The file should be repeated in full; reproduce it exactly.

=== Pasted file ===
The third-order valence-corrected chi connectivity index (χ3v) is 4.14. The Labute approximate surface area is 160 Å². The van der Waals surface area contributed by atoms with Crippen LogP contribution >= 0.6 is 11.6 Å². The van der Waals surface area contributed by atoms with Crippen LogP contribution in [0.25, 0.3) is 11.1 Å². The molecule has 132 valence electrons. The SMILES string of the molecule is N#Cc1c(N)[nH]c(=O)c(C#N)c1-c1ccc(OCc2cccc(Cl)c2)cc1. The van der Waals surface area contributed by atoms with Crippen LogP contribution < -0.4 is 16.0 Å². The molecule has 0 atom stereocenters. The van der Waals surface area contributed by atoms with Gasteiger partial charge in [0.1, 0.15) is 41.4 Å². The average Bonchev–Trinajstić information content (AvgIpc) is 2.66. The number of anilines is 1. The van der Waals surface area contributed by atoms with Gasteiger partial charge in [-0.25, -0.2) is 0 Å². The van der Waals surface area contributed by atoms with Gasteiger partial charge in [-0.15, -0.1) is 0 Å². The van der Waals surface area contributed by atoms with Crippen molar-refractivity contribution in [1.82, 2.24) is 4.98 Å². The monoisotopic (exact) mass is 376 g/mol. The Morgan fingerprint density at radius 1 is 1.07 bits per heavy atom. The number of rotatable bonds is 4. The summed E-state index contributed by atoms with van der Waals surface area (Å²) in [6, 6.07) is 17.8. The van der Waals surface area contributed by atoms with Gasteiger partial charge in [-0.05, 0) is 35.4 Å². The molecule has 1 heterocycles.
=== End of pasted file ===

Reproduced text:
The third-order valence-corrected chi connectivity index (χ3v) is 4.14. The Labute approximate surface area is 160 Å². The van der Waals surface area contributed by atoms with Crippen LogP contribution >= 0.6 is 11.6 Å². The van der Waals surface area contributed by atoms with Crippen LogP contribution in [0.25, 0.3) is 11.1 Å². The molecule has 132 valence electrons. The SMILES string of the molecule is N#Cc1c(N)[nH]c(=O)c(C#N)c1-c1ccc(OCc2cccc(Cl)c2)cc1. The van der Waals surface area contributed by atoms with Crippen LogP contribution < -0.4 is 16.0 Å². The molecule has 0 atom stereocenters. The van der Waals surface area contributed by atoms with Gasteiger partial charge in [0.1, 0.15) is 41.4 Å². The average Bonchev–Trinajstić information content (AvgIpc) is 2.66. The number of anilines is 1. The van der Waals surface area contributed by atoms with Gasteiger partial charge in [-0.25, -0.2) is 0 Å². The van der Waals surface area contributed by atoms with Gasteiger partial charge in [-0.15, -0.1) is 0 Å². The van der Waals surface area contributed by atoms with Crippen molar-refractivity contribution in [1.82, 2.24) is 4.98 Å². The monoisotopic (exact) mass is 376 g/mol. The Morgan fingerprint density at radius 1 is 1.07 bits per heavy atom. The number of rotatable bonds is 4. The summed E-state index contributed by atoms with van der Waals surface area (Å²) in [6, 6.07) is 17.8. The van der Waals surface area contributed by atoms with Gasteiger partial charge in [-0.05, 0) is 35.4 Å². The molecule has 1 heterocycles.